Myrie welcomes Cuomo Census funding

Myrie welcomes Cuomo Census funding
Senator Zellnor Myrie and NYS Assembly Member Diana Richardson at State Senator Zellnor Myrie’s inauguration ceremony hosted at SUNY Downstate Medical Center.
Senator Zellnor Myrie and NYS Assembly Member Diana Richardson.

Brooklyn Sen. Zellnor Y. Myrie on Tuesday welcomed Gov. Andrew M. Cuomo’s announcement that New York State will spend as much as $60 million to ensure that every New Yorker is counted in the upcoming 2020 US Census.

“After long delay and consistent calls from hard-to-count communities, we are pleased to see that the governor’s office has made the census funding available for our communities and plans to leverage state agencies to conduct census outreach” said Myrie, who represents the 20th Senatorial District in Brooklyn. “This is much needed and overdue.

“But, as always, the devil is in the details,” he added. “It is still unclear to us whether historically under-counted communities, like Brooklyn, will receive a proportion of the funding that is commensurate with their unique need and, whether that funding will be dispersed as expeditiously as possible given how close the census is.

“We thank the community groups who’ve been advocating for this funding for months, and hope that as many of them as possible will be included in the process going forward,” the senator continued. “This is an important step forward, and we will continue to engage with the governor’s office to ensure that our community gets the resources it needs for the census.”

Myrie, who has held numerous census information sessions throughout his district, noted that, in September, he penned a joint letter to the governor’s office with 33 Brooklyn elected officials calling for the release of adequate census funding to Brooklyn, where 80 percent of residents live in what is considered to be hard-to-count neighborhoods.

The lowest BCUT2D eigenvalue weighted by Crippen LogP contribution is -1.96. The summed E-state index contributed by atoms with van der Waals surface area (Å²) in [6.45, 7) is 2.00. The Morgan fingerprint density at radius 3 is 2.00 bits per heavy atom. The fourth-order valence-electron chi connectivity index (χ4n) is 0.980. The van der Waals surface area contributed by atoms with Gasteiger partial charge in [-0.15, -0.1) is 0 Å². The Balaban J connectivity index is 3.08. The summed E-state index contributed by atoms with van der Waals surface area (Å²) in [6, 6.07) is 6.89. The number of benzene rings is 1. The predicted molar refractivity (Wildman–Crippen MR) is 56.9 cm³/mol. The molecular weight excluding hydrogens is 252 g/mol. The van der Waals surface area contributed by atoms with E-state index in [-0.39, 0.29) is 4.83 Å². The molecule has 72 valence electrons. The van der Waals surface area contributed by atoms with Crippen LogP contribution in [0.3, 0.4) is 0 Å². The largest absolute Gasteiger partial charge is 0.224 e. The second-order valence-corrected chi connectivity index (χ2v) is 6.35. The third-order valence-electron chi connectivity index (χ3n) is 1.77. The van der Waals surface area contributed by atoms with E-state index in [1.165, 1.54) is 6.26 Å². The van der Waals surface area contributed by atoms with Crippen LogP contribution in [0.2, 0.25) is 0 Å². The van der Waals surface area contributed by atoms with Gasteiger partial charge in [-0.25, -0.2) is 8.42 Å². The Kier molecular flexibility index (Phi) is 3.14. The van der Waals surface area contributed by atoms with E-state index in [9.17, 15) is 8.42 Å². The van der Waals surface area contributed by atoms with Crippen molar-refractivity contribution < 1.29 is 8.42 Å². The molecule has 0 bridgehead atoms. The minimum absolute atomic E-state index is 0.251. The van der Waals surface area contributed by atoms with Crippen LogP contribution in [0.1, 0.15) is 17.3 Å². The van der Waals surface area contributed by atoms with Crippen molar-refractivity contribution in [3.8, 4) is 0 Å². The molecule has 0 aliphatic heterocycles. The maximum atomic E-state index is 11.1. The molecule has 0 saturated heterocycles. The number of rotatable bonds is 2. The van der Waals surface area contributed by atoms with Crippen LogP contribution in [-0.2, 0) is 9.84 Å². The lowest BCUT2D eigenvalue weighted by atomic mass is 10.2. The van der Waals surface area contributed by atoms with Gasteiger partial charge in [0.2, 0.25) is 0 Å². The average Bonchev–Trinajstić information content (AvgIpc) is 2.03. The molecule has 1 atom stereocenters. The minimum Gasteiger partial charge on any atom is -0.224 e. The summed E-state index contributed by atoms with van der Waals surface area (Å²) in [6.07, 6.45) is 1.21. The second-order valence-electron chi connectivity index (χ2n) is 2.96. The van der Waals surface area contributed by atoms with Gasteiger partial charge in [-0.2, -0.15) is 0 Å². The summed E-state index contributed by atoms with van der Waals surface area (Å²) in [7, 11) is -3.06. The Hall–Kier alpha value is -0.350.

Last month, Myrie launched a census Complete Count Committee with Assembly Member Diana C. Richardson and more than 20 community-based organizations in an effort to expand awareness and engagement in the census.

Earlier this month, Myrie called on the governor to release the state’s census funds without further delay.

In his announcement on Tuesday, Cuomo said the State will leverage resources across dozens of agencies, public authorities, the City University of New York (CUNY) and State University of New York (SUNY) that regularly interact with millions of New Yorkers.

Together, he said they will launch a wide-reaching campaign valued at up to $40 million from existing resources that will inform the public about the Census and support efforts to encourage residents to complete the questionnaire.

Additionally, $20 million from the Fiscal Year 2020 Budget is being made available to support targeted efforts in hard to reach communities, Cuomo said.

“Counting every New Yorker in the 2020 Census is critical to ensuring we are accurately represented in Congress and receive the federal funding we deserve,” he said. “While the federal government has thrown up road block after road block – spreading fear among immigrant communities in the process – in New York, we will break through and make sure that even our most difficult to reach communities are counted.”